MC community ensembles on hiatus for fall 2020 semester

MC community ensembles on hiatus for fall 2020 semester

July 10, 2020

The Maryville College Division of Fine Arts has announced that four of its community ensembles – the Maryville College Community Chorus, the MC3 Band, the Orchestra at Maryville College, and the Scottie Singers – will be on hiatus for the fall 2020 semester, due to the COVID-19 pandemic.

Dr. Eric Simpson, conductor of the Orchestra and MC3 Band, and Alan Eleazer, conductor of the Community Chorus, addressed the difficult decision in an open letter to members of the ensembles.

“Our department is facing unprecedented times during the COVID-19 pandemic,” the letter states. “Since our spring semester ended, we have been consulting multiple expert resources about the capacity to offer community-based ensembles this fall. After extensive analysis and exploration of many different scenarios, we have concluded, reluctantly, that the safest route for all of our members and directors is to put our community ensembles on hiatus for the fall 2020 semester.”

The conductors added that they, along with the Division of Fine Arts, will continue to assess the situation and hope to resume community ensembles in spring 2021, if it is safe to do so. In the meantime, there are plans to hold virtual meet-up events for community ensemble members, which will provide opportunities to discuss future plans and “be a sounding board for each other during these challenging times.”

“Your contribution to cultural arts in our county and the community at large is so important to us, and we are grateful for your commitment and your time,” the conductors wrote.

Stacey Wilner, director of choral activities at Maryville College, also provided further explanation and encouragement in a letter to youth choirs.

“As musicians we seek answers that are not readily available in a situation that is constantly changing,” Wilner said. “Our knowledge and coping strategies will continue to evolve as more empirical research involving aerosols and fluid dynamics is conducted by researchers around the world. This world-wide pandemic that is impacting all of our lives in various ways, is having a profound effect on music lovers, professionals and amateurs of all ages and disciplines. With guidance from the college, local and CDC guidelines, and our respective professional associations, we will faithfully monitor and explore possibilities in hopeful anticipation that we may soon return to music making that inspires and nourishes our community. It is so very important to cheerfully support each other, musically as well as spiritually, during these trying times.”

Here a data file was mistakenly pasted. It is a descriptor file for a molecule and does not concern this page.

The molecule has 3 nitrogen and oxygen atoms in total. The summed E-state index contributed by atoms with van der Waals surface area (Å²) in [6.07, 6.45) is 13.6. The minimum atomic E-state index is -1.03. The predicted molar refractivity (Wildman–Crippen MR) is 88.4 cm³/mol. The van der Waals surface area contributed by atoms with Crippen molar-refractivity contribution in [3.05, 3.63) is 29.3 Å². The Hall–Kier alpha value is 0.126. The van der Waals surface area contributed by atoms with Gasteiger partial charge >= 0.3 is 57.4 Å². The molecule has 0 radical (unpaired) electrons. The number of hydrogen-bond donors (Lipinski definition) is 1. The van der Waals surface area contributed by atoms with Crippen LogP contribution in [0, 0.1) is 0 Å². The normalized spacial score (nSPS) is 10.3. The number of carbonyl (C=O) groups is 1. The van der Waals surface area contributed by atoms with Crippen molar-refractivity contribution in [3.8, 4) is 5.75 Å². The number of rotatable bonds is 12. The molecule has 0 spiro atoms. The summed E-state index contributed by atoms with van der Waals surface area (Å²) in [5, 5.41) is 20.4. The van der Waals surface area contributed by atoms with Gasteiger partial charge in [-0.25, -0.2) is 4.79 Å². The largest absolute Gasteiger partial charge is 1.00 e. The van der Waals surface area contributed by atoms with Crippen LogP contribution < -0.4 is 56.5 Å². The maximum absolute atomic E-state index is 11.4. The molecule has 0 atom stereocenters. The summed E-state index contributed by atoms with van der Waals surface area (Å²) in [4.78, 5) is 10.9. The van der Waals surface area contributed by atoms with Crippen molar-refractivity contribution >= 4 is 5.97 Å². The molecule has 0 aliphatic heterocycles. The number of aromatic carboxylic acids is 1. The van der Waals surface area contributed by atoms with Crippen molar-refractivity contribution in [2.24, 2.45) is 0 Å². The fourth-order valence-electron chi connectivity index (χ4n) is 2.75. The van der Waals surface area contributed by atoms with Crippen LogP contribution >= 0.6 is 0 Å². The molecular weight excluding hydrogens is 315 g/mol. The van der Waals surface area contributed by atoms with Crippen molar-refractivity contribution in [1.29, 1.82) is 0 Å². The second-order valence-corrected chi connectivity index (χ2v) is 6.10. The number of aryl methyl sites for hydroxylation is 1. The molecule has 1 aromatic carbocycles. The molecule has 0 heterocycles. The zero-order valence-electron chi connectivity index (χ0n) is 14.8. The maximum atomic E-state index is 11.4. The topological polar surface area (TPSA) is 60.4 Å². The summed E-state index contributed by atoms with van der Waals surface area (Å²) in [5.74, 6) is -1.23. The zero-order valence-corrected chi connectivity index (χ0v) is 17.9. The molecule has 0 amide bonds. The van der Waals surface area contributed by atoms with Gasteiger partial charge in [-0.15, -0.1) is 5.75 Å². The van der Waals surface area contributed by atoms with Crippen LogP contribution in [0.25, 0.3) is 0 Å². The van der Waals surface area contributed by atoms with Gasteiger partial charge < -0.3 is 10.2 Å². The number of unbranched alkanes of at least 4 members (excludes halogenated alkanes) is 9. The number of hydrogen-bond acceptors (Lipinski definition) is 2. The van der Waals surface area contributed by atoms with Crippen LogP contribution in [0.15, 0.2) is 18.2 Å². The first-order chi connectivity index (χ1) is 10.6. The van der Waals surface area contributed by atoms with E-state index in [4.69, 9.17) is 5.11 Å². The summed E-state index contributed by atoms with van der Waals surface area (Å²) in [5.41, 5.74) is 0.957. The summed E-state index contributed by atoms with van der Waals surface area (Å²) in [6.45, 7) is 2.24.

The Highlander Chorale, a community ensemble for high school age students, will meet exclusively online, since it counts as fine arts credit for home-schooled high school students. Additionally, it is an approved ensemble for auditions for the East Tennessee Vocal Association’s annual All-East Chorus and All-State Chorus events.  

Maryville College recently announced that it will resume in-person classes and residential living in August, and planning is underway for student-only ensembles to be offered in a modified basis this fall semester.

Maryville College is a nationally-ranked institution of higher learning and one of America’s oldest colleges. For more than 200 years, we’ve educated students to be giving citizens and gifted leaders, to study everything, so that they are prepared for anything — to address any problem, engage with any audience and launch successful careers right away. Located in Maryville, Tennessee, between the Great Smoky Mountains National Park and the city of Knoxville, Maryville College offers nearly 1,200  students from around the world both the beauty of a rural setting and the advantages of an urban center, as well as more than 60 majors, seven pre-professional programs and career preparation from their first day on campus to their last. Today, our 10,000 alumni are living life strong of mind and brave of heart and are prepared, in the words of our Presbyterian founder, to “do good on the largest possible scale.”